When I first read some poems by Baudelaire at the age of sixteen I became very curious about him as a man. I imagined him as a fiery revolutionary with wild hair and a desperate look in his eyes. For a long time all I knew about him were his poems and his surname. When I discovered that his first name was Charles, my image of him took a bit of a knock. It was too ordinary a name. He should have been called Théophile or Rémy, I thought, something unmistakably French. That’s if he had a Christian name at all. Later, at university, I bought a new edition of his poetry and there was a photo of him inside the front cover. It was this photograph by Félix Nadar.
Once again I had to rethink my image of him. At first I was disappointed. I thought he looked more like a lawyer than a poet. Looking at the picture again now I can’t understand how I thought so. Did I miss that narcissistic gleam in his eye, the obstinate, cruel set of his mouth or his exquisite cravat? Surely I didn’t fail to notice that extravagant overcoat, its collar turned up rakishly and the poet’s hand thrust inside with Gallic hauteur? Probably I didn’t miss them. I just didn’t want to see them. The Baudelaire I imagined wasn’t like this. He was sensual but not cruel, wild but not vain, determined but not arrogant.
There are other photos of him where the qualities that come across in his poems are even more evident. You get a sense of his reckless vanity, his defiance, his anger, his desperation and his intellectual fastidiousness. In the biography by Claude Pichois and Jean Ziegler there’s a photo by Etienne Carjat where he even looks vulnerable and sensitive, which I can’t find on the internet.
But, although I never realised it at the time, it was the cruelty, the vanity and the arrogance that made Baudelaire’s poetry so compelling. It isn’t enough for a poet to be sensitive. Baudelaire eviscerated everything that had gone before him and defined, with his works, a completely new aesthetic.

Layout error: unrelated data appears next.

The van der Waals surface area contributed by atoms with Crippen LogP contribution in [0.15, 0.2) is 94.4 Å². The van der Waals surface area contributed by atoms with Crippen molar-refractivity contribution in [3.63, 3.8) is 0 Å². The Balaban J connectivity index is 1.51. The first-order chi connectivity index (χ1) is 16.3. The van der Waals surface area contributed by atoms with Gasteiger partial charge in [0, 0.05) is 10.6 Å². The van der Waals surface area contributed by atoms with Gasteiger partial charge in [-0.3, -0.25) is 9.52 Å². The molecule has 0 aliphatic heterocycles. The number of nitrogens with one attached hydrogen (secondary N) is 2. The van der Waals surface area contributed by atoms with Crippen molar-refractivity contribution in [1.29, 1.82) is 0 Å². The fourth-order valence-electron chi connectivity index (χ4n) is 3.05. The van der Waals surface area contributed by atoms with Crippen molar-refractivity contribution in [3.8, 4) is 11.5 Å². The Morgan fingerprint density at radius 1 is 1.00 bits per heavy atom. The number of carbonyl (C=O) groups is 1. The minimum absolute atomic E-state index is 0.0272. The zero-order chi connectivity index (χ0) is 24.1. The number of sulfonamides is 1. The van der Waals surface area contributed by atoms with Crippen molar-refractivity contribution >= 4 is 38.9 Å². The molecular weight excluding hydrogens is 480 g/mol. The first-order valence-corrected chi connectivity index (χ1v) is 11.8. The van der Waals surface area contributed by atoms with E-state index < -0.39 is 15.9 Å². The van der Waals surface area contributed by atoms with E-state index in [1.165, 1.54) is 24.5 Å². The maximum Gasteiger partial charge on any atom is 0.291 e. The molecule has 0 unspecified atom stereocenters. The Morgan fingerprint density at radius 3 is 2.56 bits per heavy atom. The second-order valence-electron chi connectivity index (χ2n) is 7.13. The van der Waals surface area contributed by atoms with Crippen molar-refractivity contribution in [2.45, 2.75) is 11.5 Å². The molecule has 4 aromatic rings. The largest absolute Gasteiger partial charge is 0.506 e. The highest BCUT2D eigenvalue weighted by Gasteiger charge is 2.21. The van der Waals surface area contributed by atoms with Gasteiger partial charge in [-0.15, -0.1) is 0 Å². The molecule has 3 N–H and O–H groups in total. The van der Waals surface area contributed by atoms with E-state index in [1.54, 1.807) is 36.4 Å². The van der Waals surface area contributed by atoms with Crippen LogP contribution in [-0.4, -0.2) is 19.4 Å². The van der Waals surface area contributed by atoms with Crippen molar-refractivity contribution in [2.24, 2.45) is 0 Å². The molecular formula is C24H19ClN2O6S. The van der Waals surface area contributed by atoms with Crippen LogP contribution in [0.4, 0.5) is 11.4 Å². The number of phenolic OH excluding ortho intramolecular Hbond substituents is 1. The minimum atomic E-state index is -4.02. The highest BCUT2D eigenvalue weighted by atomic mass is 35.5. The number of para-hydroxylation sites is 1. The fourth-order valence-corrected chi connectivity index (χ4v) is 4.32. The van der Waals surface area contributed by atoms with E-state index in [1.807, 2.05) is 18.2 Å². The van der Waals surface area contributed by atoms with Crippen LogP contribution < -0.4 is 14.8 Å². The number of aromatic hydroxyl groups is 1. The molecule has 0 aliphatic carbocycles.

He is famous for his decadence. He had a lazy, self-indulgent lifestyle. He was a dandy who took arsenic to make his complexion fashionably pale. He wrote poems about prostitutes, drunks and beggars. He even found beauty in the corpse of a dog that was left at the side of the street. Anyone can write about these things. Anyone can be indolent. What sets Baudelaire apart is the discipline and beauty of his language, those long, flowing and perfect alexandrines that can never be properly translated, his eye for the telling detail and his ironic intelligence.
What I loved about his poems, though, was that he found beauty in the turmoil of chaotic emotions and confusing desires. This was very attractive to me when I was sixteen and being brought up, like him, under a very strict moral code. But then, what sixteen-year-old can resist the undying lure of the vampire?
Toi qui, comme un coup de couteau,
Dans mon coeur plaintif es entrée;
Toi qui, forte comme un troupeau
De démons, vins, folle et parée,
De mon esprit humilié
Faire ton lit et ton domaine;
— Infâme à qui je suis lié
Comme le forçat à la chaîne,
Comme au jeu le joueur têtu,
Comme à la bouteille l’ivrogne,
Comme aux vermines la charogne
— Maudite, maudite sois-tu!
J’ai prié le glaive rapide
De conquérir ma liberté,
Et j’ai dit au poison perfide
De secourir ma lâcheté.
Hélas! le poison et le glaive
M’ont pris en dédain et m’ont dit:
«Tu n’es pas digne qu’on t’enlève
À ton esclavage maudit,
Imbécile! — de son empire
Si nos efforts te délivraient,
Tes baisers ressusciteraient
Le cadavre de ton vampire!»
— Charles Baudelaire